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Plan Now for Summer Reading

GetCaughtMay is Get Caught Reading Month, and it’s time to start making your plans to encourage students to keep reading once classes are over. Try these resources to get your students involved in independent reading all summer long.

Check out the Summer Reading Calendar Entry from ReadWriteThink.org for links to activities and resources to share with families.

Introduce book clubs to your students now with the ReadWriteThink.org lesson plan “Book Clubs: Reading for Fun” – then encourage your students to meet and read during the summer months. For a take on book clubs with older students, check out “Watch Out, Oprah! A Book Club Assignment for Literature Courses” from Teaching English in the Two-Year College. If face-to-face meetings aren’t possible, suggest online discussions of the books students read.

Prepare for summer reading by asking your students to investigate the reading process with the ReadWriteThink.org lesson “Developing a Living Definition of Reading in the Elementary Classroom” or the lesson “Developing a Definition of Reading through Analysis in Middle School“. Using the strategies in the lessons, challenge students not only to define summer reading but also to finish the lesson with at least one new title or genre they’ll read during the summer months.

To structure independent reading and support summer reading, have students complete a reading plan, a simple wish list of books they hope to read in the future. The ReadWriteThink.org lesson “Developing Reading Plans to Support Independent Reading” invites students to reflect on the texts that they have read and then compile lists of books they want to read next.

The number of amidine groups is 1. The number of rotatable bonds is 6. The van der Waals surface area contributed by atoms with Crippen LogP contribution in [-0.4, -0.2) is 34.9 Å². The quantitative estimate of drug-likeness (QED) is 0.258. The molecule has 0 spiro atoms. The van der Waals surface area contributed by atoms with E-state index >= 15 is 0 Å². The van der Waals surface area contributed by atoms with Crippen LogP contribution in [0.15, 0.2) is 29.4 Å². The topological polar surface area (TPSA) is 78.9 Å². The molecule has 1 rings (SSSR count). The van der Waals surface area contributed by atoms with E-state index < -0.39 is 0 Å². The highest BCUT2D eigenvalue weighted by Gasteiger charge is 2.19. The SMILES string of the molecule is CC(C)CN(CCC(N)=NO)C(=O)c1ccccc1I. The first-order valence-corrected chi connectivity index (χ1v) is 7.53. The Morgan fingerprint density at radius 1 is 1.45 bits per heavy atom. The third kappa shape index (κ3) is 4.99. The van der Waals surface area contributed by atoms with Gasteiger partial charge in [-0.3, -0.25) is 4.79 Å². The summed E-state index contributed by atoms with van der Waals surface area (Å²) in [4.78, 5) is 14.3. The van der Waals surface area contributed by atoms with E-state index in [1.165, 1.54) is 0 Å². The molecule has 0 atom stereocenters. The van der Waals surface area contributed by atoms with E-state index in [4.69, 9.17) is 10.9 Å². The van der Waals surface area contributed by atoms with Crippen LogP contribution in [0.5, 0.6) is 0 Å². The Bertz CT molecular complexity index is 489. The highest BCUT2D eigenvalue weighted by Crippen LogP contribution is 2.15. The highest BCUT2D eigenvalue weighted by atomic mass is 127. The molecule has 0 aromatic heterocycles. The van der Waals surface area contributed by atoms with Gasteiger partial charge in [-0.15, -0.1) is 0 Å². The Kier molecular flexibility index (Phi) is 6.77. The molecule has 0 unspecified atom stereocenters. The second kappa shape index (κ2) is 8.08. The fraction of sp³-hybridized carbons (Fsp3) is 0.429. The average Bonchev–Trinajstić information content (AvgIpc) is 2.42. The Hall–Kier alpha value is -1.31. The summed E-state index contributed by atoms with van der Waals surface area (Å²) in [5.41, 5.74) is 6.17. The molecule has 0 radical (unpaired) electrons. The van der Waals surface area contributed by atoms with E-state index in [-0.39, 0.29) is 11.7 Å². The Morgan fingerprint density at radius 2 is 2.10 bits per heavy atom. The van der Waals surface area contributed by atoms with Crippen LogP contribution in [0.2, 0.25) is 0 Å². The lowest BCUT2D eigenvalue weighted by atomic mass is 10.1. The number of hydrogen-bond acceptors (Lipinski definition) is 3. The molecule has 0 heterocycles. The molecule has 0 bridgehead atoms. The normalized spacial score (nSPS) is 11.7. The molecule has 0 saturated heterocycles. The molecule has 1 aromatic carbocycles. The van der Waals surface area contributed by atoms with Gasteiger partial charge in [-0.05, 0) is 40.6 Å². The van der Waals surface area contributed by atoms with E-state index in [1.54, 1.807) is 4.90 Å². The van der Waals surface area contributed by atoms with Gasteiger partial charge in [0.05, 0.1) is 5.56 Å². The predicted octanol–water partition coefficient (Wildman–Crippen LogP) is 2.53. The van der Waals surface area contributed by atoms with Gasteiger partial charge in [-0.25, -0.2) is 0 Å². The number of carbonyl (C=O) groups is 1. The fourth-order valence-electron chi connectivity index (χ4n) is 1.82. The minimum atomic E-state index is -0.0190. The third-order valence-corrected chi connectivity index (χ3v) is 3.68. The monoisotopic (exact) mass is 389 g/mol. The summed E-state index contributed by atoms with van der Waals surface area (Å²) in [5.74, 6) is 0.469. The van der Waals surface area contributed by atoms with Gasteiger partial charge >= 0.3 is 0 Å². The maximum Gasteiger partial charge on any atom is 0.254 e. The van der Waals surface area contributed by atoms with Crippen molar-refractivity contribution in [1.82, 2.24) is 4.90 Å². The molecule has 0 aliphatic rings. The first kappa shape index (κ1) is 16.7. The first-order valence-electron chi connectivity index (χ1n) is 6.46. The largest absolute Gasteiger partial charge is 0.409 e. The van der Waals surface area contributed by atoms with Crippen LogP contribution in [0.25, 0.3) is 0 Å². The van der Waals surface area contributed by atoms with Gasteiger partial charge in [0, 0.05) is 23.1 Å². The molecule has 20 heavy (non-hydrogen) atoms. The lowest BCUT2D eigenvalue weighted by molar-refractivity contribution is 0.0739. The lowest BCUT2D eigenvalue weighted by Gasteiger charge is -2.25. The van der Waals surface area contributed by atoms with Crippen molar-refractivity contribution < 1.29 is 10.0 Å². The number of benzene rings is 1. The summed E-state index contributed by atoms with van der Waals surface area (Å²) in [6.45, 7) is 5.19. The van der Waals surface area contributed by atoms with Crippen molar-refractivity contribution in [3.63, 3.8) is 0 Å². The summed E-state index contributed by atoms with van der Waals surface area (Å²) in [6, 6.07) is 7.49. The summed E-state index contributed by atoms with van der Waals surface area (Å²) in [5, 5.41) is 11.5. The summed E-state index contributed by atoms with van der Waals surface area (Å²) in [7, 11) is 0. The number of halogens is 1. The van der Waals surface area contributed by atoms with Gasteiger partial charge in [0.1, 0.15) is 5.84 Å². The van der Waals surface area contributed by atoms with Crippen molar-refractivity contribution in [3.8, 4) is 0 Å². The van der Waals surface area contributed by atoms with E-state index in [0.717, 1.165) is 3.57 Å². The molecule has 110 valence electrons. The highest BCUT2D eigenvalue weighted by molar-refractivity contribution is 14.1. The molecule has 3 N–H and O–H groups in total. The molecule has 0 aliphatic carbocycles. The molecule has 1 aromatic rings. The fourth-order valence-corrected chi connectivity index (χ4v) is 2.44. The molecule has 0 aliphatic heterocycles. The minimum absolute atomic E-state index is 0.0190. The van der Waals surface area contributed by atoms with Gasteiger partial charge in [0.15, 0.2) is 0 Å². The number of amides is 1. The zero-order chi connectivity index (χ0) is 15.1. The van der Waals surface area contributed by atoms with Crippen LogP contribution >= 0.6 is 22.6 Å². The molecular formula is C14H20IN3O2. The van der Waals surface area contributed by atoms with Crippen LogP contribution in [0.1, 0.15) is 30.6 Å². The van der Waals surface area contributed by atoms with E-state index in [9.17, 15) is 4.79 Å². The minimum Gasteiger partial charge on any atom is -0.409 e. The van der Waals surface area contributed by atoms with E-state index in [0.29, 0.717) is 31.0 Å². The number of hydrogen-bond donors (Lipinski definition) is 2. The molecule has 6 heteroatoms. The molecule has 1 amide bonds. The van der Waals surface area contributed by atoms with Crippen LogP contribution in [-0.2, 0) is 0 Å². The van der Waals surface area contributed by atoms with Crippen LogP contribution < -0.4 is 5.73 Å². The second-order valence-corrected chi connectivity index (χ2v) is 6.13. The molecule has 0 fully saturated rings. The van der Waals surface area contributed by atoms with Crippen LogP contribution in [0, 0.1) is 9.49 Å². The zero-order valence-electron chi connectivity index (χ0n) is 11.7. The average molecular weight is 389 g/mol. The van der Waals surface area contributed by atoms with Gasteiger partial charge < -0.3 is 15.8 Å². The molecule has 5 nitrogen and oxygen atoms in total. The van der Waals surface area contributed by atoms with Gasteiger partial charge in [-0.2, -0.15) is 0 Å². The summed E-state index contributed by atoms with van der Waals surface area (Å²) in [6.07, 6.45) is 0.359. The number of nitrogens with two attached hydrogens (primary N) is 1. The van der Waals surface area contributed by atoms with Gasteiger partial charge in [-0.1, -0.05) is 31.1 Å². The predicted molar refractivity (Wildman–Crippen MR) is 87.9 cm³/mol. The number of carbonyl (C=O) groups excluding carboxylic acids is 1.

Catch students’ interest by listening to the podcast episodes “Summer Adventures” and “Summer Series“. During your last weeks of school, promote summer reading by inviting students to create brochures and flyers that suggest books and genres to explore during the summer months with the ReadWriteThink.org lesson “Authentic Persuasive Writing to Promote Real Summer Reading“.

For titles to share with students (or read yourself), take a look at the podcast series Text Messages which provides families, educators, out-of-school practitioners, and tutors reading recommendations they can pass along to teen readers.

Even college students can be encouraged to read when classes end. Encourage students to consider the wide range of texts around them with the Teaching English in the Two-Year College article “Too Many Other Enticing ‘Texts’: On Why I Didn’t Read Last Night“.

For more ideas for summer reading, see the “Summer Reading and Learning” Teaching Resource Collection, which includes links to additional articles, lesson plans, and other resources.